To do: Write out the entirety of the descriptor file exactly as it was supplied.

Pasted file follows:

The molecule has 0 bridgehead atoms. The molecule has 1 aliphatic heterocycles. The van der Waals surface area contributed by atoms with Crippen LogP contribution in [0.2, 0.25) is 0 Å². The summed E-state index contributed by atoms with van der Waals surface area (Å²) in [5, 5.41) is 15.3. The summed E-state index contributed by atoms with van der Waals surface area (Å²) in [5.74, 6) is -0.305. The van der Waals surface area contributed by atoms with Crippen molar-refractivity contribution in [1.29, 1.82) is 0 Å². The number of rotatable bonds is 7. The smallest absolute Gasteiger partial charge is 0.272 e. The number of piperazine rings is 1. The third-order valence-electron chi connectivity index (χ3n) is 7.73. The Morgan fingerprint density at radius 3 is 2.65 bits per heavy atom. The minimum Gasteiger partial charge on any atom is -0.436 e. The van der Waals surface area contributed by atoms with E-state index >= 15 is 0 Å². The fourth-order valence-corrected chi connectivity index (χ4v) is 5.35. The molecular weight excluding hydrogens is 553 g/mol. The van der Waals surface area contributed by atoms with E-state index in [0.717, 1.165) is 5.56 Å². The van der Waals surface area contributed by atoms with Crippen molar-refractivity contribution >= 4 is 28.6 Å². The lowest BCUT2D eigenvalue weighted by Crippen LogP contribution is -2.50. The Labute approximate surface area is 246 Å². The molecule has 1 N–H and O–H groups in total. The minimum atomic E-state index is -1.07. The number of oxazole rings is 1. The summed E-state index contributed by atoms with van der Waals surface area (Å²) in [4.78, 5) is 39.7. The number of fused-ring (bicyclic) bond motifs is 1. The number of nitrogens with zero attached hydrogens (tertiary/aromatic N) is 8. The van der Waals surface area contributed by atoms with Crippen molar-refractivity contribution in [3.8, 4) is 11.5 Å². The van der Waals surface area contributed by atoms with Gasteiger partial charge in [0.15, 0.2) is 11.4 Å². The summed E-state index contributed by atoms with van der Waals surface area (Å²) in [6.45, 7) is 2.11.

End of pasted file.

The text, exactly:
The molecule has 0 bridgehead atoms. The molecule has 1 aliphatic heterocycles. The van der Waals surface area contributed by atoms with Crippen LogP contribution in [0.2, 0.25) is 0 Å². The summed E-state index contributed by atoms with van der Waals surface area (Å²) in [5, 5.41) is 15.3. The summed E-state index contributed by atoms with van der Waals surface area (Å²) in [5.74, 6) is -0.305. The van der Waals surface area contributed by atoms with Crippen molar-refractivity contribution in [1.29, 1.82) is 0 Å². The number of rotatable bonds is 7. The smallest absolute Gasteiger partial charge is 0.272 e. The number of piperazine rings is 1. The third-order valence-electron chi connectivity index (χ3n) is 7.73. The Morgan fingerprint density at radius 3 is 2.65 bits per heavy atom. The minimum Gasteiger partial charge on any atom is -0.436 e. The van der Waals surface area contributed by atoms with E-state index >= 15 is 0 Å². The fourth-order valence-corrected chi connectivity index (χ4v) is 5.35. The molecular weight excluding hydrogens is 553 g/mol. The van der Waals surface area contributed by atoms with E-state index in [0.717, 1.165) is 5.56 Å². The van der Waals surface area contributed by atoms with Crippen molar-refractivity contribution >= 4 is 28.6 Å². The lowest BCUT2D eigenvalue weighted by Crippen LogP contribution is -2.50. The Labute approximate surface area is 246 Å². The molecule has 1 N–H and O–H groups in total. The minimum atomic E-state index is -1.07. The number of oxazole rings is 1. The summed E-state index contributed by atoms with van der Waals surface area (Å²) in [4.78, 5) is 39.7. The number of fused-ring (bicyclic) bond motifs is 1. The number of nitrogens with zero attached hydrogens (tertiary/aromatic N) is 8. The van der Waals surface area contributed by atoms with Crippen molar-refractivity contribution in [3.8, 4) is 11.5 Å². The van der Waals surface area contributed by atoms with Gasteiger partial charge in [0.15, 0.2) is 11.4 Å². The summed E-state index contributed by atoms with van der Waals surface area (Å²) in [6.45, 7) is 2.11.